Posted by: mdmusingsie | July 8, 2014

A Flower by Any Other Name is….a Weed?

As many writers will tell you, a story may start one way and as it’s being written, suddenly change direction. So, too, went this blog post.

With nothing very interesting going on of late, I was just going to write about the beautiful Clematis blooming in my garden. I previously posted a picture of the one on the south wall of the garden. That one bloomed in May. This one lives on the East wall and just bloomed in the last few weeks.




Not everything is growing with such vigor. My poor little strawberry plant has only produced two fairy-sized berries. I hope the wee folk will enjoy them. Since this plant was only rescued in July last year, there’s still a chance I’ll get a berry or two out of it.

Fairy Strawberries

Fairy Strawberries

I’m fortunate to have several lovely assortments of fauna on my path to and from work, so I was thinking about flowers in general when I happened by one that I particularly enjoy, despite being told it was a noxious weed.

Flower who's name I don't know

Flower who’s name I don’t know

Weed whose name I don't remember

Weed whose name I don’t remember

Of course that made me consider what makes one blossom a beautiful, harmless flower, and another a weed? What I’ve decided is that it’s a good part merely perception.

St. John's Wort

St. John’s Wort

Rhododendrons are considered and invasive species in Ireland as they can crowd out the native plants and grow so dense that a couple out hiking in mountains on the Tipperary-Waterford border recently got stuck in the thicket and had to be rescued. The purple flower I like is a noxious weed (whose name I can’t remember, so it’s not just people’s names I have trouble retaining). St. John’s Wort with its plethora of yellow flowers, is available only by prescription, yet grows in abundance around the country. Bindweed has cute purple flowers similar to morning glory, but by its nature strangles other plants. Creeping buttercup, bluebells, fleabane, there’s many of them out there that people claim to be weeds. Some might even consider thistle a weed (apologies if I’ve inadvertently offended any Scottish – I actually enjoy the thistle – it’s purple, after all). Even the much maligned dandelion can make a lovely wine, from what I hear, is full of vitamins, and has many healing properties.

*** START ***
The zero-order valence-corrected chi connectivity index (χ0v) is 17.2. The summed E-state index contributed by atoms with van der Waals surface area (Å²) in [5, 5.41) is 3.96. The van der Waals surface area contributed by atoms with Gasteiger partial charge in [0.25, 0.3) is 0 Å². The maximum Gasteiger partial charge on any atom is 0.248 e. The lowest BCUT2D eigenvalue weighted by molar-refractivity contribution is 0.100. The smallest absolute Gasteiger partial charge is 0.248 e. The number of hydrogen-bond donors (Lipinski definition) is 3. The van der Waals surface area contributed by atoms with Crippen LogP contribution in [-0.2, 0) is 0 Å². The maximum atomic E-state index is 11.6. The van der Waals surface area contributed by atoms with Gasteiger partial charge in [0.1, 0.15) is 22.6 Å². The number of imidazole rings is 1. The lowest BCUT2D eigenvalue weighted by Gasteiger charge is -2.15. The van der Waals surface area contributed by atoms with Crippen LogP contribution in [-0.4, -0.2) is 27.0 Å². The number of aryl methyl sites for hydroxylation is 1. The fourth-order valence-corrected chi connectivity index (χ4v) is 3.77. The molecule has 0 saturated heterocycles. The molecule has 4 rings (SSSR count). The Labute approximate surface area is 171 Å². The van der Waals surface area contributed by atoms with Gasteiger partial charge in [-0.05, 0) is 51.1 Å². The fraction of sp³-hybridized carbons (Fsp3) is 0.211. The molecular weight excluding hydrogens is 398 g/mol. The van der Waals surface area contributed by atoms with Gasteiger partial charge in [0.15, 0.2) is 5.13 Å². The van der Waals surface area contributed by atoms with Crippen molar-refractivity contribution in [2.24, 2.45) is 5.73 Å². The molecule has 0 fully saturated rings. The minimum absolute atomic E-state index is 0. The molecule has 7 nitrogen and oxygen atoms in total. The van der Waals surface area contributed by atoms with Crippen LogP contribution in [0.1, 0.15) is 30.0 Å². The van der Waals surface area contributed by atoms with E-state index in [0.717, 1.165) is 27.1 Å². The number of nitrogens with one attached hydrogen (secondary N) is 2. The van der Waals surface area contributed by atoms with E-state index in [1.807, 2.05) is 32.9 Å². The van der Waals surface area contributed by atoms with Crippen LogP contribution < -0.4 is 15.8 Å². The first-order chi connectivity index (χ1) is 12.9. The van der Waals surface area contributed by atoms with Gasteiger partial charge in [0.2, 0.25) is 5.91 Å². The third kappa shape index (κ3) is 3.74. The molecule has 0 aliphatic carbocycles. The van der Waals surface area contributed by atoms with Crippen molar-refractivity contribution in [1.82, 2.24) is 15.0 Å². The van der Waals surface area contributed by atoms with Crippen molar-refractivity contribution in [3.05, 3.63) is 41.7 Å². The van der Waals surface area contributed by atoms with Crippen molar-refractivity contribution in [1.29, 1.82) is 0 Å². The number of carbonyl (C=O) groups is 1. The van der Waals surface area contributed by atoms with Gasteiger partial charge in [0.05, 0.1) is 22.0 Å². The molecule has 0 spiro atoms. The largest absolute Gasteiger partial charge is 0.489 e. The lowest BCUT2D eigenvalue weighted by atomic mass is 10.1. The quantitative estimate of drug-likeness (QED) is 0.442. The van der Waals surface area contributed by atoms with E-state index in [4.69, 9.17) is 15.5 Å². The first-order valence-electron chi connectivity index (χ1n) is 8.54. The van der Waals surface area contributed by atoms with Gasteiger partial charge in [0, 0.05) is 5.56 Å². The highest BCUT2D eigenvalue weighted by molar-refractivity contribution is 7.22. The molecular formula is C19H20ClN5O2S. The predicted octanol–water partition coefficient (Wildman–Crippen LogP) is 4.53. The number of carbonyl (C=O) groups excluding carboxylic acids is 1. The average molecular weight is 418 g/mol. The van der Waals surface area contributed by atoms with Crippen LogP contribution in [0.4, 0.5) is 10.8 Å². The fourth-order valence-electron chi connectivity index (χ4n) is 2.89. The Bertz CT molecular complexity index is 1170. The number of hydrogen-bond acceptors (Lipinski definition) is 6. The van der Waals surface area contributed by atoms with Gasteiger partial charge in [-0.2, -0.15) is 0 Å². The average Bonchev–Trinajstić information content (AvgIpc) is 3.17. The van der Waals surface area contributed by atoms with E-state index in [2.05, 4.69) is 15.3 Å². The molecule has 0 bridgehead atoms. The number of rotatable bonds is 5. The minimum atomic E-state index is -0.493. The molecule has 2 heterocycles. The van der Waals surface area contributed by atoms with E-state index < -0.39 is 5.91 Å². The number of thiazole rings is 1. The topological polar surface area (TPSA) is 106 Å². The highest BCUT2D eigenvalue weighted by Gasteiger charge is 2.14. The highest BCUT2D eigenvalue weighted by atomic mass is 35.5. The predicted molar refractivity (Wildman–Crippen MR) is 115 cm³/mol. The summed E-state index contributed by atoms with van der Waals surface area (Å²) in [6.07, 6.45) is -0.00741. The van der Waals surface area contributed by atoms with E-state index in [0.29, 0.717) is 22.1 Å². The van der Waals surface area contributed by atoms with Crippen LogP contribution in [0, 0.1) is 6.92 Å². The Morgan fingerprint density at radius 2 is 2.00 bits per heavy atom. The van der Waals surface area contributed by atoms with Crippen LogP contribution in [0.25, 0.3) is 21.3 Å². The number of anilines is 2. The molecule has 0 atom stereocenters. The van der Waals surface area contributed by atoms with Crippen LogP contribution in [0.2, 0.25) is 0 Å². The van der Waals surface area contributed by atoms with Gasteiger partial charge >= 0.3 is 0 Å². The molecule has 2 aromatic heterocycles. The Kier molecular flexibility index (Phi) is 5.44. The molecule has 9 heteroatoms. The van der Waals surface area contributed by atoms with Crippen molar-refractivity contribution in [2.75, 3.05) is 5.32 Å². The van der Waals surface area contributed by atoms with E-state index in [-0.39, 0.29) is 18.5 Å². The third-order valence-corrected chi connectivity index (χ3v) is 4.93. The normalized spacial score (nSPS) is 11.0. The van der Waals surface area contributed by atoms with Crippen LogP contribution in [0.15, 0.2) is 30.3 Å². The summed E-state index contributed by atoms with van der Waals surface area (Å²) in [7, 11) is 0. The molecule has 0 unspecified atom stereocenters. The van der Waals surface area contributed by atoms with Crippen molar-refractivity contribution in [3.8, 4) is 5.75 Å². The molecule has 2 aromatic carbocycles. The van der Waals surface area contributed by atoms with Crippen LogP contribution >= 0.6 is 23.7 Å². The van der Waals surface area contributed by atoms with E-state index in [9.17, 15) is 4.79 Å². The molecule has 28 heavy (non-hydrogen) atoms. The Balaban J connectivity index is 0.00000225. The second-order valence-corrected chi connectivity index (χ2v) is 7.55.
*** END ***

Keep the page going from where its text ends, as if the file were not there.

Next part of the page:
So it appears that what distinguishes a weed from a flower is at least in large part, personal preference. They are just like people. As I wrote a few years back, ní mainicín mé, which in some people’s eyes makes me a weed, but beauty is only skin deep (and a thousand other clichés), and some of us just flower in different ways. Embrace your inner and outer flower, whatever form they take. And if a dreaded flower pops up in your manicured lawn, consider admiring its beauty instead of rushing to eradicate it.

Postscript – every rose has its thorn, even weeds provide some greenery, and rain clouds are required for rainbows

Dublin Rainbow

Dublin Rainbow


  1. I like “pretty” weeds, Dawn!

    • Thanks, Marie, I do as well!

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